(Editor's Note: This blog deals only with the Maha'u'lepu Beach area near the Gillian House and at the end of the gated, bumpy dirt road near the old quarry. A later blog will cover the Maha'u'lepu Trail the starts near Shipwreck's Beach at the Hyatt and traverses the calcified sand dunes adjacent to the golf course).
Mahaulepu’s name comes from a legendary battle that occurred in the 1300’s when Kalaunuio Hua, a Big Island ruler, made an attempt to take over all the Hawaiian islands. Kalaunuio Hua and his men paddled to Kauai, drew up on Maha'u'lepu Beach and began to form themselves into fighting order.Kukona, then ruling chief of Kauai, appeared on the ridge above the gathering. Kalaunuio Hua hurried to meet Kukona, but when he got there Kukona could not be found. Kukona, who now stood on a neighboring ridge, challenged Kalaunuio Hua which prompted a chase inland, further away from the beach. When the invading warriors reached Wahiawa (near Kalaheo), Kukona and his army attacked the tired warriors and defeated them easily. By nightfall, it was evident that Kalaunuio Hua had lost the battle and became a prisoner to Kukona. Thus began the historical distinction of Kauai as an island that was never conquered. The home on this beach was established by a Koloa Sugar Plantation civil engineer in the mid 1900s, Elbert Gillin. Destroyed in 1992 by hurricane Iniki, the “Gillin House” was re-built shortly after and continues to be owned by the Gillin family heirs.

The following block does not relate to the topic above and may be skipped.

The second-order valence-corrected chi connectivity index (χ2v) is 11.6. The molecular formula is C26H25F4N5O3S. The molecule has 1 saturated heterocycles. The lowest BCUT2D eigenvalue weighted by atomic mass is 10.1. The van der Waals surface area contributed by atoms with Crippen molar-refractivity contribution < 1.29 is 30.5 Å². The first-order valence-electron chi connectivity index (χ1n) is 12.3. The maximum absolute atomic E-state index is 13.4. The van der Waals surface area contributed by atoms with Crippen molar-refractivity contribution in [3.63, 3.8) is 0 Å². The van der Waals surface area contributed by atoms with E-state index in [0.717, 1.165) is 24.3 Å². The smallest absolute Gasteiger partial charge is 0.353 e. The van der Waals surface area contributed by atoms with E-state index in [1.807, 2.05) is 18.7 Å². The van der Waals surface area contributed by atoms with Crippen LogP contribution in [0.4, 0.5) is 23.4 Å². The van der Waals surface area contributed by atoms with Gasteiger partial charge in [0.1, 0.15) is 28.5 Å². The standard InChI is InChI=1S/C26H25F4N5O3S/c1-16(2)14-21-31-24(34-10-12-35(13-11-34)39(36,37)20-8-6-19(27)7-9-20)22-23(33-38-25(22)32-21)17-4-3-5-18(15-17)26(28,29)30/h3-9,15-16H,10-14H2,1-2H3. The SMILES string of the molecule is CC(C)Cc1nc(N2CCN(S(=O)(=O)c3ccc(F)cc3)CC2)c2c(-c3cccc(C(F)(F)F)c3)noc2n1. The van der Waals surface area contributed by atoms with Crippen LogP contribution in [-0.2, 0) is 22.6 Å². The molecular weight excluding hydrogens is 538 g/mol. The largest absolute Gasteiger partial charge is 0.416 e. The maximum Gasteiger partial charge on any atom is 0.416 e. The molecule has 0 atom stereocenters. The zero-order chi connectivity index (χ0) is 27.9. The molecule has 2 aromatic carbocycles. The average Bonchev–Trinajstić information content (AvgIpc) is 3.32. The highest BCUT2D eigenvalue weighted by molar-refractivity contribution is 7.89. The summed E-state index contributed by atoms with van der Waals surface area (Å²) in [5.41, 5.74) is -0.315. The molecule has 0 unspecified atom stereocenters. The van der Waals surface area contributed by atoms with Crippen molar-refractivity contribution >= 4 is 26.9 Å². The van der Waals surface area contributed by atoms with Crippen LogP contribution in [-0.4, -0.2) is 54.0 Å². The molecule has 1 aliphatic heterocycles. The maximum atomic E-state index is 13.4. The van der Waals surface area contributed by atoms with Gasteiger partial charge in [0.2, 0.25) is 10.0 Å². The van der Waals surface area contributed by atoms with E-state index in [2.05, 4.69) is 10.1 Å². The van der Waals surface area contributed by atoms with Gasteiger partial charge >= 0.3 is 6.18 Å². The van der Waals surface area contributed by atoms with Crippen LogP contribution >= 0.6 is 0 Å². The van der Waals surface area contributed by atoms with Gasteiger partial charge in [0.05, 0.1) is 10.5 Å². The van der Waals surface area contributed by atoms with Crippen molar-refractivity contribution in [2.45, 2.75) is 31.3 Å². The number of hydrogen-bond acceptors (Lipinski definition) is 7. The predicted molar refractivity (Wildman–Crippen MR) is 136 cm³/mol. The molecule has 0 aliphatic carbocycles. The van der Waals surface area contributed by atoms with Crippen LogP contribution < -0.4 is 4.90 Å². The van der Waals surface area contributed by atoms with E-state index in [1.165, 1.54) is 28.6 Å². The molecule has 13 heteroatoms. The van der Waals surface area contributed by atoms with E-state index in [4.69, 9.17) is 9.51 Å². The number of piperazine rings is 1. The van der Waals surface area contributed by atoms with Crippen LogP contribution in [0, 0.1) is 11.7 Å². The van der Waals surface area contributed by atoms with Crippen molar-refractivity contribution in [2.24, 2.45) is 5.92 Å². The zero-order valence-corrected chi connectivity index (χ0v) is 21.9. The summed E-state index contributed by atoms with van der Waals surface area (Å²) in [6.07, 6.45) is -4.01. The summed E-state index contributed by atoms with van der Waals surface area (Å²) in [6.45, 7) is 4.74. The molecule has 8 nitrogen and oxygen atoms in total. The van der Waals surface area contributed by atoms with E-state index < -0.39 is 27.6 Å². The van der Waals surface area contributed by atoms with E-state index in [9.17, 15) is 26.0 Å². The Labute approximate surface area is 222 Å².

Maha'u'lepu Beach is an ideal spot for walking, sunning, swimming, surfing, windsurfing, kite surfing and snorkeling. Monk seals often haul out on the beach after a meal and appear like big dead rocks with flippers and snouts. Please don't disturb these gentle giants -- they will bite!
The best place to snorkel is at the bay area at the end of the road. Also, there are trails that lead further along the coast where you can stand on top of ancient cliffs where the waves explode in clouds of salt spray. The black mountain in the background is Ha'upu, the same dragon-backed ridge that is visible in Lihue, Nawiliwili and while traversing Kau'muali'i Highway (Route 50).